Thursday, June 3, 2021

Do Energy Efficiency Improvements Reduce Energy Use? Empirical Evidence on the Economy-Wide Rebound Effect in Europe and the United States

We have just posted a new working paper on RePEc and SSRN extending our structural vector autoregression methodology for estimating the economy-wide rebound effect and applying it to several European countries as well as the United States. I coauthored the paper with Anne Berner at University of G├Âttingen, Stephan Bruns at Hasselt University, and Alessio Moneta at the Sant'Anna School of Advanced Studies in Pisa. 

We developd this approach as part of our DP16 Australian Research Council funded project on energy efficiency. This is a multivariate time series model using time series for energy use, GDP, and the price of energy. The model allows us to control for shocks to GDP and the price of energy but to model the responses of those variables to the energy efficiency shock. 

We estimate the effect of an energy efficiency shock on the use of energy. Initially, energy use falls, but we found using U.S. data that it then ends up bouncing back to almost where it started. This means that the rebound effect is around 100%. Energy efficiency improvements don't end up saving energy in the long run. That paper has now been published in Energy Economics.

This new paper extends this research in two ways:

1. We control for a wide array of macroeconomic variables that might affect our key variables of interest. In order to squeeze all that information into our model, we carry out a factor analysis and use the first two principal components. This time series model incorporating these factors is called a Structural Factor-Augmented Vector Autoregressive (S-FAVAR) model. The extracted principal components for our five countries are shown in this figure:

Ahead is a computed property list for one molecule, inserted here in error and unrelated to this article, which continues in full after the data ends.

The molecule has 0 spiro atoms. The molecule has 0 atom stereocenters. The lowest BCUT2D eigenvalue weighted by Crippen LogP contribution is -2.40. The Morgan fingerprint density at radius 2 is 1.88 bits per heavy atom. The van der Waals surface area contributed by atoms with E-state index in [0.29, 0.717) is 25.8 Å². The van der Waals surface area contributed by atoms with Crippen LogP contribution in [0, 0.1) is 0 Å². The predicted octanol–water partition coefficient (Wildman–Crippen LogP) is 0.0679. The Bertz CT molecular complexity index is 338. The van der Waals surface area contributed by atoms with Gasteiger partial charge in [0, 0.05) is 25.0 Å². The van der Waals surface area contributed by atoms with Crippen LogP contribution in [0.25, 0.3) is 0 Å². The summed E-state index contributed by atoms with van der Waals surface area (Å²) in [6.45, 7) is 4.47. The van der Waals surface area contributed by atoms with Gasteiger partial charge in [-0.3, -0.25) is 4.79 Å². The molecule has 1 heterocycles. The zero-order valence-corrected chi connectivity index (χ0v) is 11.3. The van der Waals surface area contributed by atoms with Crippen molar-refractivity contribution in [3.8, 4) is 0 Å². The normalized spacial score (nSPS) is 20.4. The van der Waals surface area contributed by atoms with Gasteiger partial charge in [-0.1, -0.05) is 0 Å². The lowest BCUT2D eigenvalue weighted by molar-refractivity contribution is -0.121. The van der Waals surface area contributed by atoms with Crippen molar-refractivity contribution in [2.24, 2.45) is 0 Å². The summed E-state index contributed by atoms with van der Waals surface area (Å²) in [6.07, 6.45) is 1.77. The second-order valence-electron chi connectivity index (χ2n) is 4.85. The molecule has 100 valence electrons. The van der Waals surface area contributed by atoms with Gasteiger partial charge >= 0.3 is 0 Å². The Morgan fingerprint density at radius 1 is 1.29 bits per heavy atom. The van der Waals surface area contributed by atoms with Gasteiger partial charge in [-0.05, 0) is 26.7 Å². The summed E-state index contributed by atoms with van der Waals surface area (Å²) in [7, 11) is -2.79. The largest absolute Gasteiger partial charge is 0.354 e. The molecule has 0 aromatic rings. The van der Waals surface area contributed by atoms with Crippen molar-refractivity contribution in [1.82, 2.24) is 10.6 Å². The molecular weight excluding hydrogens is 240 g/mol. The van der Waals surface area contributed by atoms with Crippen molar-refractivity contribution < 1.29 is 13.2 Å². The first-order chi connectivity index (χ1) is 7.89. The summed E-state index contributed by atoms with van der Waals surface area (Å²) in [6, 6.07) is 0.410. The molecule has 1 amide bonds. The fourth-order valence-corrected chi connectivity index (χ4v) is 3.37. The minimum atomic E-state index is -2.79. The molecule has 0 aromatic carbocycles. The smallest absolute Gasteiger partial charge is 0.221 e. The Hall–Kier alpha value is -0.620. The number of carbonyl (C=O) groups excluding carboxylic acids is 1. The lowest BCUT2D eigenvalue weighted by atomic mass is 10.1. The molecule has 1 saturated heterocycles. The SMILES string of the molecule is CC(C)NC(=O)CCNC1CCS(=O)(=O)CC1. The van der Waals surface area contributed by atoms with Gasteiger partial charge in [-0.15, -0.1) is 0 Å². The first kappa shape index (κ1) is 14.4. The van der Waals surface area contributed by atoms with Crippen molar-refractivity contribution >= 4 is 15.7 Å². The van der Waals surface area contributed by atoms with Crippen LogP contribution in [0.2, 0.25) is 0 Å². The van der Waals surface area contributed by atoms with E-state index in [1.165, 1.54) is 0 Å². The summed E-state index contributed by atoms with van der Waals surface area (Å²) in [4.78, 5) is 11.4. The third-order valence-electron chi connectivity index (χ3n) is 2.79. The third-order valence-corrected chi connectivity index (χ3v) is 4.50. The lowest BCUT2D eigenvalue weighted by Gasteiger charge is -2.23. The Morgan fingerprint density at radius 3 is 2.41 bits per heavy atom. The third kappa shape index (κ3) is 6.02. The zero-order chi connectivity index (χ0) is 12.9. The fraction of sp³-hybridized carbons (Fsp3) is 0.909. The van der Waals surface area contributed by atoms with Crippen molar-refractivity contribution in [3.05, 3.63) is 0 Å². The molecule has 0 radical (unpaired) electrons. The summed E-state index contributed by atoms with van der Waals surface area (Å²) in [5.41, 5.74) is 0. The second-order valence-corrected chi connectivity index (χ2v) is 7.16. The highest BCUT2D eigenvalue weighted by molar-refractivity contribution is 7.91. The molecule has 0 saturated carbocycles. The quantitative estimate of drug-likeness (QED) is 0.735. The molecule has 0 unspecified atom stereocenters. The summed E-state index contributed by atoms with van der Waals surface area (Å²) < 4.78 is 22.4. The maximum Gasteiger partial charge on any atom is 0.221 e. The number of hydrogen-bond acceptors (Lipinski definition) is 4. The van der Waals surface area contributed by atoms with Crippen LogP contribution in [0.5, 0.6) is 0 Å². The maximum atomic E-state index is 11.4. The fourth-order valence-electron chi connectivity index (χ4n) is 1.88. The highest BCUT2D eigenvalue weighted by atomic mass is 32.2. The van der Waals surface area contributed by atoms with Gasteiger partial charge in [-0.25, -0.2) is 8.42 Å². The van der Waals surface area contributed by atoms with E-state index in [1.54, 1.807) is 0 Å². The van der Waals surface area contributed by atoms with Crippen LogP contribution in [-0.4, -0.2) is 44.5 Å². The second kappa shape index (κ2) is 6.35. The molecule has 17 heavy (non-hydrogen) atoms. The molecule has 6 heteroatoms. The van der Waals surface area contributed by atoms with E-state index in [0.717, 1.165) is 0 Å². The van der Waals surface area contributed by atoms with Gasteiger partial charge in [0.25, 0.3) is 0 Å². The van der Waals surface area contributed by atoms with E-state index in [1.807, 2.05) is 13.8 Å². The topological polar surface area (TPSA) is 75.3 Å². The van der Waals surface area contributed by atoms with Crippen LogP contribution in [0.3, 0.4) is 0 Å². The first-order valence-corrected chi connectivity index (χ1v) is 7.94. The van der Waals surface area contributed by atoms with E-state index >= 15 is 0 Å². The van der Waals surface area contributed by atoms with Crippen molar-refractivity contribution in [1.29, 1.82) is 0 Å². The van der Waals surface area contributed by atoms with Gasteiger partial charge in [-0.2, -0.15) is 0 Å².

2. We apply the model to five countries rather than just the United States. The downside is that we ended up with much shorter time series, only covering 2008-2019.

We also use a Kalman filter method to derive monthly GDP series for the European countries. The choice of countries was restricted by the availability of reliable energy data. As we didn't have separate monthly primary electricity data for the European countries, our energy variable for these countries is just fossil fuels.

Our results are quite similar to our previous U.S. study:

The graph on the left shows how energy use changes over time following an energy efficiency shock. In all countries, it bounces back a lot. It seems like there is more chance of permanent energy savings in the UK than in the other countries. On the other hand, in the long run, the 90% confidence interval of the rebound effect overlaps 100% in all countries. So, energy savings aren't large and may be zero in the long run.

Of course, despite including more information, the results depend on a lot of assumptions. Most importantly, we are talking about an improvement in energy efficiency that is uncorrelated with shocks to the GDP such as total factor productivity improvements. It's possible that the rebound to shocks that are correlated to TFP shocks, if they exist, is quite different. Also, energy efficiency policies that get consumers and firms to do costly things to save energy theoretically have negative rebound. They should end up saving even more energy than is mandated. Given our results, these don't seem to be that important, but we shouldn't say that such policies won't save energy.